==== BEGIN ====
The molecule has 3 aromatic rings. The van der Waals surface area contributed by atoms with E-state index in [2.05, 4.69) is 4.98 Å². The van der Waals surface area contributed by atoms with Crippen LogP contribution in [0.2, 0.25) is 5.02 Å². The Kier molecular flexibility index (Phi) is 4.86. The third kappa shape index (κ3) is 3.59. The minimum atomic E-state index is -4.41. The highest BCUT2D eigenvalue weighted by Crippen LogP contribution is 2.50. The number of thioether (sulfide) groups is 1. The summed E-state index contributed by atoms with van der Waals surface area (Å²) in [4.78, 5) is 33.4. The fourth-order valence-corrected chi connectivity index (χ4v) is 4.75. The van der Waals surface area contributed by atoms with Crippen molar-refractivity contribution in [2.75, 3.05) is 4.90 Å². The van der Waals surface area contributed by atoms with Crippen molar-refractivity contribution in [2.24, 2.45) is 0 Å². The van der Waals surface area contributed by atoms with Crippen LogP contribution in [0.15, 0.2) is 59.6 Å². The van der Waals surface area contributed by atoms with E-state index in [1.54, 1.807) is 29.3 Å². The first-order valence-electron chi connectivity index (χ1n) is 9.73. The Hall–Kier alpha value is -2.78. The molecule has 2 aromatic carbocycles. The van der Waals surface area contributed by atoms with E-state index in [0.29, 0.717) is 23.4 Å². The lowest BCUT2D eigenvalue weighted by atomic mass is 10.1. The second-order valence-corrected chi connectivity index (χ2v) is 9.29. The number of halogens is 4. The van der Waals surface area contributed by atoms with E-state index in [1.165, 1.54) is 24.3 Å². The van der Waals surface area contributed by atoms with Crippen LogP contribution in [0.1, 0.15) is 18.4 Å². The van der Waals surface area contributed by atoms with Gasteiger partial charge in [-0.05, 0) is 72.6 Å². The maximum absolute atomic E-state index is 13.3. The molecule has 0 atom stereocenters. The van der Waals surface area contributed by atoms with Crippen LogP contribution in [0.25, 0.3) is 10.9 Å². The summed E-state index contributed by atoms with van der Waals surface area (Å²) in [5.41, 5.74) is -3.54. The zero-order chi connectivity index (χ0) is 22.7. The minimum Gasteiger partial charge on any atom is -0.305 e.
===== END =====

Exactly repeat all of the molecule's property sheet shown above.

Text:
The molecule has 3 aromatic rings. The van der Waals surface area contributed by atoms with E-state index in [2.05, 4.69) is 4.98 Å². The van der Waals surface area contributed by atoms with Crippen LogP contribution in [0.2, 0.25) is 5.02 Å². The Kier molecular flexibility index (Phi) is 4.86. The third kappa shape index (κ3) is 3.59. The minimum atomic E-state index is -4.41. The highest BCUT2D eigenvalue weighted by Crippen LogP contribution is 2.50. The number of thioether (sulfide) groups is 1. The summed E-state index contributed by atoms with van der Waals surface area (Å²) in [4.78, 5) is 33.4. The fourth-order valence-corrected chi connectivity index (χ4v) is 4.75. The van der Waals surface area contributed by atoms with Crippen molar-refractivity contribution in [2.75, 3.05) is 4.90 Å². The van der Waals surface area contributed by atoms with Crippen molar-refractivity contribution in [2.24, 2.45) is 0 Å². The van der Waals surface area contributed by atoms with Crippen LogP contribution in [0.15, 0.2) is 59.6 Å². The van der Waals surface area contributed by atoms with E-state index in [1.54, 1.807) is 29.3 Å². The first-order valence-electron chi connectivity index (χ1n) is 9.73. The Hall–Kier alpha value is -2.78. The molecule has 2 aromatic carbocycles. The van der Waals surface area contributed by atoms with E-state index in [0.29, 0.717) is 23.4 Å². The lowest BCUT2D eigenvalue weighted by atomic mass is 10.1. The second-order valence-corrected chi connectivity index (χ2v) is 9.29. The number of halogens is 4. The van der Waals surface area contributed by atoms with E-state index in [1.165, 1.54) is 24.3 Å². The van der Waals surface area contributed by atoms with Crippen LogP contribution in [0.1, 0.15) is 18.4 Å². The van der Waals surface area contributed by atoms with Gasteiger partial charge in [-0.05, 0) is 72.6 Å². The maximum absolute atomic E-state index is 13.3. The molecule has 0 atom stereocenters. The van der Waals surface area contributed by atoms with Crippen LogP contribution in [0.25, 0.3) is 10.9 Å². The summed E-state index contributed by atoms with van der Waals surface area (Å²) in [5.41, 5.74) is -3.54. The zero-order chi connectivity index (χ0) is 22.7. The minimum Gasteiger partial charge on any atom is -0.305 e.